Have you ever fully charged your cell phone only to realize that a few minutes later, the battery dropped 5 or 10 percent before you even used it? No matter how much of an effort you make to treat your phone well and conserve your battery, it doesn’t always make a difference – have you ever wondered why?
Compared to older phones, smartphones have a significantly shorter battery life. Sounds counterintuitive, since new technology should logically improve batteries – but we demand a lot more of our mobile devices than we ever have in the past. Background applications, large screens, and 4G networks all demand a lot of juice.
Lithium Ion vs Lithium Polymer Batteries
That still doesn’t account for the 10% drop you see as soon as you unplug your phone – however, it’s completely normal. Everyone has heard that leaving your phone plugged in too long will corrode the battery and shorten its lifespan. That was true with older phones that used lithium ion batteries, but newer phones use lithium polymer batteries. Lithium polymer batteries last longer in general, and they are engineered so it is impossible to overcharge them. When you charge your smartphone and the battery reaches its maximum capacity, it will cut off from the power source and run on its stored power. After a certain point, the wall power will kick back in and the cycle will continue. This feature is great because it means the battery will lose less capacity over time, but it also means each cycle is shorter.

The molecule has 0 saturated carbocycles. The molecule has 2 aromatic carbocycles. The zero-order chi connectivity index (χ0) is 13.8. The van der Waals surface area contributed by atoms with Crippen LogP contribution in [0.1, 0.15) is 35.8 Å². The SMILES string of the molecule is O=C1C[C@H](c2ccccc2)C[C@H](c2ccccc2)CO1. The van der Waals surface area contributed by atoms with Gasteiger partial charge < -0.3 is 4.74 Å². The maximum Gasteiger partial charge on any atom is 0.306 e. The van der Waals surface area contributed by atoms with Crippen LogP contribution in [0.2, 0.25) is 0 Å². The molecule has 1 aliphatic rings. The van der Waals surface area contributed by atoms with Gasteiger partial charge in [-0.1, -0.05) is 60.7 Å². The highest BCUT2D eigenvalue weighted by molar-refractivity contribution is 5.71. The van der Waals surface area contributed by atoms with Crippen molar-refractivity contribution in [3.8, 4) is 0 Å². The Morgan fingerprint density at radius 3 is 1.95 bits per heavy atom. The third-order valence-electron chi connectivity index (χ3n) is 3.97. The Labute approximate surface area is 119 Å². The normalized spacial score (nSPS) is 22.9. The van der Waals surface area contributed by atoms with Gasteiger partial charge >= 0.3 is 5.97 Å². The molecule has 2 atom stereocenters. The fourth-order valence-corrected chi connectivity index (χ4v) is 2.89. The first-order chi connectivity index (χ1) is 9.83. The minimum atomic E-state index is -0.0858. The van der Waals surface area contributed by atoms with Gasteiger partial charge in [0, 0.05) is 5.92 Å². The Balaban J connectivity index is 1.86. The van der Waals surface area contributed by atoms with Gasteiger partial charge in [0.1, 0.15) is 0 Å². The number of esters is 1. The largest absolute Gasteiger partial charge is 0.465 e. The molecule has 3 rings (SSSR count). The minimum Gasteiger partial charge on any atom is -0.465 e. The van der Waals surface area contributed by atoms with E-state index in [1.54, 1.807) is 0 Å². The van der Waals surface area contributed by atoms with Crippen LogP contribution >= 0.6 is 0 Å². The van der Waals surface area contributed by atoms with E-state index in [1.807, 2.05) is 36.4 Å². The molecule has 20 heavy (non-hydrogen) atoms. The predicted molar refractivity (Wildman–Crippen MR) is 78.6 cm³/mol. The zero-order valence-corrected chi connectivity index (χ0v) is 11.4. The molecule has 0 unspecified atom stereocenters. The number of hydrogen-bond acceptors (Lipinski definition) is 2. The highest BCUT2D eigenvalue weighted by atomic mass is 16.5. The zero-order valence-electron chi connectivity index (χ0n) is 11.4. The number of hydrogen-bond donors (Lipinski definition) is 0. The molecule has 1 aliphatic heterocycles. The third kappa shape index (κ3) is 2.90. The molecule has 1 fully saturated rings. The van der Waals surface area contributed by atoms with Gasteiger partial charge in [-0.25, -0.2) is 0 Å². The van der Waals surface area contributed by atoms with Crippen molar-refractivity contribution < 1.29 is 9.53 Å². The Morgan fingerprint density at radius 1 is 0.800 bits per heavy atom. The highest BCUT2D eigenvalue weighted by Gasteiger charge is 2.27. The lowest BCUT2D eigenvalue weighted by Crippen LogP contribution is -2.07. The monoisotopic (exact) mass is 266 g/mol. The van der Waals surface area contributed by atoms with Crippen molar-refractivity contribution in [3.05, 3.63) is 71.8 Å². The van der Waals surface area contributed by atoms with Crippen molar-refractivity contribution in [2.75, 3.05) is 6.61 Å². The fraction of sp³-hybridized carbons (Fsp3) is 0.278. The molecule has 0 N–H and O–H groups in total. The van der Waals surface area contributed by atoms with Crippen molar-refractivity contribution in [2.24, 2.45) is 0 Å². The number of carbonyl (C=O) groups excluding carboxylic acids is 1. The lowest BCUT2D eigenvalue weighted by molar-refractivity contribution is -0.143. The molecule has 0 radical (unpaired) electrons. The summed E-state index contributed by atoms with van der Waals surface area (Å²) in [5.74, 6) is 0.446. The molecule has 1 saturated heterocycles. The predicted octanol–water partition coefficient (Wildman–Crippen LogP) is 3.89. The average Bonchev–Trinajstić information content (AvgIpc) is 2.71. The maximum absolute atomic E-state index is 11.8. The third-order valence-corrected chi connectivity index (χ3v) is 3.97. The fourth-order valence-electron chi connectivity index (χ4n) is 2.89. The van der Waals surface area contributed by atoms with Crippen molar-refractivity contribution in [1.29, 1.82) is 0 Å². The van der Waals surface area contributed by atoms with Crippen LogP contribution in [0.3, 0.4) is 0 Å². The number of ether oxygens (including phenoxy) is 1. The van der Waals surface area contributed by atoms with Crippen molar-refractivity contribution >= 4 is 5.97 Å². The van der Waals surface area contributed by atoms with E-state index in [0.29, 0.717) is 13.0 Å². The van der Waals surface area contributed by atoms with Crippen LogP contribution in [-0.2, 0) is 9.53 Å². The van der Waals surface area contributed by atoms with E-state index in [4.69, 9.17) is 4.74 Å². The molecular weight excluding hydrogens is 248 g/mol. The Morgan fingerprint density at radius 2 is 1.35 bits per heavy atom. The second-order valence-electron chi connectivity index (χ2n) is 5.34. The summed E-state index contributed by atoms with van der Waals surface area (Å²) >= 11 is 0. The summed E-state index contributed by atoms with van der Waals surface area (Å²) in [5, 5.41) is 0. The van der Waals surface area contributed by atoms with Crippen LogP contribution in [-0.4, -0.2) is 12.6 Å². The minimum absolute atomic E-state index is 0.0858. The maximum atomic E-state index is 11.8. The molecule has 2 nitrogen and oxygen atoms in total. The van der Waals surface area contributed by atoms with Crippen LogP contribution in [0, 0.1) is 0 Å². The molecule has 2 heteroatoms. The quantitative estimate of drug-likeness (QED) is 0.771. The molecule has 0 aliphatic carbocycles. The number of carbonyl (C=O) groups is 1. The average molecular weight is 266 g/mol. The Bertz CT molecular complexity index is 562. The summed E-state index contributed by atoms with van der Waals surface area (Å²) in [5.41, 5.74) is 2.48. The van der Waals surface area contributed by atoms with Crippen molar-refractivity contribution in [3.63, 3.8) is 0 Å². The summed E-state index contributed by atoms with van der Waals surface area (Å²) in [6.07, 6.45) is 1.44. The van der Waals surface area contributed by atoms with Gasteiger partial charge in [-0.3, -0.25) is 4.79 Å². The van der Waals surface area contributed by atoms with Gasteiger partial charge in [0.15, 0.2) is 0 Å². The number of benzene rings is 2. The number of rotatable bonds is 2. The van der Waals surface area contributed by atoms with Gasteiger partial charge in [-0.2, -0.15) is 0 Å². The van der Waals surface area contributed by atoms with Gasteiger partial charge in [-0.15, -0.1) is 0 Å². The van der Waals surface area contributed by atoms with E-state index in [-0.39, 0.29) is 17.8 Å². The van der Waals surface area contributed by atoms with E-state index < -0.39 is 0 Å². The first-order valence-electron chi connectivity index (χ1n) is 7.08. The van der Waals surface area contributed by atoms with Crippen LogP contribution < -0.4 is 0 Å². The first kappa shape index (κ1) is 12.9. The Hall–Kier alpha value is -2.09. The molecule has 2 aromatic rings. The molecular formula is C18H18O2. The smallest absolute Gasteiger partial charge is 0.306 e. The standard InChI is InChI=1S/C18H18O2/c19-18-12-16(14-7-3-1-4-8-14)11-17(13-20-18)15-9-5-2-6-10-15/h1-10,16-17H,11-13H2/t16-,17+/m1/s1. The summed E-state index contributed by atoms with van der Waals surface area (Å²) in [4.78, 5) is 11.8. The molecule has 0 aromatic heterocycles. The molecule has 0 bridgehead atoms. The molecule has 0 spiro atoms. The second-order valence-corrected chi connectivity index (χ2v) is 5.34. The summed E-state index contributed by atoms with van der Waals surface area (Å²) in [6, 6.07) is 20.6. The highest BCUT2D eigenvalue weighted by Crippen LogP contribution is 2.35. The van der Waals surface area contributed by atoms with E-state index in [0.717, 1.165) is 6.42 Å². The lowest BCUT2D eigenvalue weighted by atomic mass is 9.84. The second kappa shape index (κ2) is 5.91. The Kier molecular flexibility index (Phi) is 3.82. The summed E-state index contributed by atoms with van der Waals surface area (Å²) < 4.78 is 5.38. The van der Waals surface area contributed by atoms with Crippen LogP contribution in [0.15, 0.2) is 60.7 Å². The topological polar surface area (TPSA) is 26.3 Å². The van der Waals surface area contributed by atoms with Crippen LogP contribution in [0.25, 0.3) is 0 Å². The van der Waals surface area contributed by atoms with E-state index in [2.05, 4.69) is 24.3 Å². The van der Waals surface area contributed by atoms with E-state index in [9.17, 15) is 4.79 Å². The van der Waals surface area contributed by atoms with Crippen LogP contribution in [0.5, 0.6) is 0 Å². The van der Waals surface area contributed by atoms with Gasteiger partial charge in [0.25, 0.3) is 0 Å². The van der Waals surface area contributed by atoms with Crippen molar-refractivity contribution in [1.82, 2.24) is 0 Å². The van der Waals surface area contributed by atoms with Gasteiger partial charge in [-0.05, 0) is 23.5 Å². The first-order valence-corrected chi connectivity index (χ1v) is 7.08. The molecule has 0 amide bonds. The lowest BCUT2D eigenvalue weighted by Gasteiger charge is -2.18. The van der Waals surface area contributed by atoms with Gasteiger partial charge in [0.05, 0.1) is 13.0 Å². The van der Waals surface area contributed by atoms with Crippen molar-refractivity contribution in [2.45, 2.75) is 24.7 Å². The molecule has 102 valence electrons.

Apple was the first mainstream device to use lithium polymer batteries, and most other phones have followed suit. However, some older phones still use lithium ion – so if you are worried about overcharging your phone, check your user manual to know which battery your phone uses.